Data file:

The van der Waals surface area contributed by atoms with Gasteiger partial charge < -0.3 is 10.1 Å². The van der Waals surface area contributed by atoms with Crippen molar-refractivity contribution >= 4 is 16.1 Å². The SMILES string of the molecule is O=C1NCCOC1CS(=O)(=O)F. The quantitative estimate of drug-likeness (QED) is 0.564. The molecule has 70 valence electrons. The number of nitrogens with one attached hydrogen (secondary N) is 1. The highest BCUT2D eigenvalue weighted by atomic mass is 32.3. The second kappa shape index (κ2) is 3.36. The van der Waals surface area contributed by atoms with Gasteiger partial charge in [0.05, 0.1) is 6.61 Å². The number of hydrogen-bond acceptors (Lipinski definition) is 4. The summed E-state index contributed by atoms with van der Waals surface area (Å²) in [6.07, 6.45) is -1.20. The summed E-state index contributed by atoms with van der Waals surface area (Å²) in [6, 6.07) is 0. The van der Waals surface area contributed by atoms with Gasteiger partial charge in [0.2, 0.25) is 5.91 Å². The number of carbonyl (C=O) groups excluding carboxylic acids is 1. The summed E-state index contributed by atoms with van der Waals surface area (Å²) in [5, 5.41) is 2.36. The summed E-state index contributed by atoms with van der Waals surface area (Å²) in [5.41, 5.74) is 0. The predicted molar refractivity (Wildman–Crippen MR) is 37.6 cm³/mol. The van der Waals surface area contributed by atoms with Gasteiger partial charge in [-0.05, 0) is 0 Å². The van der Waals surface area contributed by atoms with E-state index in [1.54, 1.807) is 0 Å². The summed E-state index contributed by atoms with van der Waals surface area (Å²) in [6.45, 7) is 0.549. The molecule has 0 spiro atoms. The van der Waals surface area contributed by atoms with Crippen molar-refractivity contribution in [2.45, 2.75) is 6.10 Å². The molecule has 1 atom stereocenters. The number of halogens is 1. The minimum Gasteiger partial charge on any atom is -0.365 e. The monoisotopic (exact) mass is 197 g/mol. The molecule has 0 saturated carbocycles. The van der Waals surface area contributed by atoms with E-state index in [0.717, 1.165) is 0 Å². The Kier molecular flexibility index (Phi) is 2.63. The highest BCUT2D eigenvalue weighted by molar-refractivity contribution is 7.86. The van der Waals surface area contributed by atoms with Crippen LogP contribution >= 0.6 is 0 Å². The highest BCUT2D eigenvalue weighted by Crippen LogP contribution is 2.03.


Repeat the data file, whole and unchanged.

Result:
The van der Waals surface area contributed by atoms with Gasteiger partial charge < -0.3 is 10.1 Å². The van der Waals surface area contributed by atoms with Crippen molar-refractivity contribution >= 4 is 16.1 Å². The SMILES string of the molecule is O=C1NCCOC1CS(=O)(=O)F. The quantitative estimate of drug-likeness (QED) is 0.564. The molecule has 70 valence electrons. The number of nitrogens with one attached hydrogen (secondary N) is 1. The highest BCUT2D eigenvalue weighted by atomic mass is 32.3. The second kappa shape index (κ2) is 3.36. The van der Waals surface area contributed by atoms with Gasteiger partial charge in [0.05, 0.1) is 6.61 Å². The number of hydrogen-bond acceptors (Lipinski definition) is 4. The summed E-state index contributed by atoms with van der Waals surface area (Å²) in [6.07, 6.45) is -1.20. The summed E-state index contributed by atoms with van der Waals surface area (Å²) in [6, 6.07) is 0. The van der Waals surface area contributed by atoms with Gasteiger partial charge in [0.2, 0.25) is 5.91 Å². The number of carbonyl (C=O) groups excluding carboxylic acids is 1. The summed E-state index contributed by atoms with van der Waals surface area (Å²) in [5, 5.41) is 2.36. The summed E-state index contributed by atoms with van der Waals surface area (Å²) in [5.41, 5.74) is 0. The predicted molar refractivity (Wildman–Crippen MR) is 37.6 cm³/mol. The van der Waals surface area contributed by atoms with Gasteiger partial charge in [-0.05, 0) is 0 Å². The van der Waals surface area contributed by atoms with E-state index in [1.54, 1.807) is 0 Å². The summed E-state index contributed by atoms with van der Waals surface area (Å²) in [6.45, 7) is 0.549. The molecule has 0 spiro atoms. The van der Waals surface area contributed by atoms with Crippen molar-refractivity contribution in [2.45, 2.75) is 6.10 Å². The molecule has 1 atom stereocenters. The number of halogens is 1. The minimum Gasteiger partial charge on any atom is -0.365 e. The monoisotopic (exact) mass is 197 g/mol. The molecule has 0 saturated carbocycles. The van der Waals surface area contributed by atoms with E-state index in [0.717, 1.165) is 0 Å². The Kier molecular flexibility index (Phi) is 2.63. The highest BCUT2D eigenvalue weighted by molar-refractivity contribution is 7.86. The van der Waals surface area contributed by atoms with Crippen LogP contribution >= 0.6 is 0 Å². The highest BCUT2D eigenvalue weighted by Crippen LogP contribution is 2.03.